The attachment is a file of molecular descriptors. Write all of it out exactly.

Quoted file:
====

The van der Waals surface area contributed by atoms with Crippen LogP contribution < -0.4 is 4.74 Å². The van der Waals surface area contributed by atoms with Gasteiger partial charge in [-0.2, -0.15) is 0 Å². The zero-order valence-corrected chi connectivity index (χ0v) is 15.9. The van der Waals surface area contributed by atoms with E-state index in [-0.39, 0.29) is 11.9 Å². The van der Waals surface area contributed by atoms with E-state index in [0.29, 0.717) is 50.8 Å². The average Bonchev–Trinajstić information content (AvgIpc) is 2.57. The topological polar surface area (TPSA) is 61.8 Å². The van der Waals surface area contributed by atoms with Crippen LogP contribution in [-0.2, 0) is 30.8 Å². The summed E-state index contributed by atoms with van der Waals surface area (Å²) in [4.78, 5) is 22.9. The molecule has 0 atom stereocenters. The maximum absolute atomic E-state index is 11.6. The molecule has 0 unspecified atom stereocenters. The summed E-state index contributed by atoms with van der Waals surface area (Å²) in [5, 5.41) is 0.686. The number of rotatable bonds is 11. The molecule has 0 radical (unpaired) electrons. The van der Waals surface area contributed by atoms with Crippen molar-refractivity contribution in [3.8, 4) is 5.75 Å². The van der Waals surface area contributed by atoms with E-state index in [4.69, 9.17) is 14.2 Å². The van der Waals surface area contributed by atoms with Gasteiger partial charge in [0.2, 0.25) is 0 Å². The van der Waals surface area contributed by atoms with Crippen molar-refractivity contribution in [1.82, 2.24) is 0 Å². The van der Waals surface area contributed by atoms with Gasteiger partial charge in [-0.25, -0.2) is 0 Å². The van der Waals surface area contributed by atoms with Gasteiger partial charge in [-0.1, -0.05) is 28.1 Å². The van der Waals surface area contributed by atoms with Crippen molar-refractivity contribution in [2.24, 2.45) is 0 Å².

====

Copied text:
The van der Waals surface area contributed by atoms with Crippen LogP contribution < -0.4 is 4.74 Å². The van der Waals surface area contributed by atoms with Gasteiger partial charge in [-0.2, -0.15) is 0 Å². The zero-order valence-corrected chi connectivity index (χ0v) is 15.9. The van der Waals surface area contributed by atoms with E-state index in [-0.39, 0.29) is 11.9 Å². The van der Waals surface area contributed by atoms with E-state index in [0.29, 0.717) is 50.8 Å². The average Bonchev–Trinajstić information content (AvgIpc) is 2.57. The topological polar surface area (TPSA) is 61.8 Å². The van der Waals surface area contributed by atoms with Crippen LogP contribution in [-0.2, 0) is 30.8 Å². The summed E-state index contributed by atoms with van der Waals surface area (Å²) in [4.78, 5) is 22.9. The molecule has 0 atom stereocenters. The maximum absolute atomic E-state index is 11.6. The molecule has 0 unspecified atom stereocenters. The summed E-state index contributed by atoms with van der Waals surface area (Å²) in [5, 5.41) is 0.686. The number of rotatable bonds is 11. The molecule has 0 radical (unpaired) electrons. The van der Waals surface area contributed by atoms with Crippen molar-refractivity contribution in [3.8, 4) is 5.75 Å². The van der Waals surface area contributed by atoms with E-state index in [4.69, 9.17) is 14.2 Å². The van der Waals surface area contributed by atoms with Gasteiger partial charge in [0.2, 0.25) is 0 Å². The van der Waals surface area contributed by atoms with Crippen molar-refractivity contribution in [1.82, 2.24) is 0 Å². The van der Waals surface area contributed by atoms with Gasteiger partial charge in [-0.25, -0.2) is 0 Å². The van der Waals surface area contributed by atoms with Gasteiger partial charge in [-0.1, -0.05) is 28.1 Å². The van der Waals surface area contributed by atoms with Crippen molar-refractivity contribution in [2.24, 2.45) is 0 Å².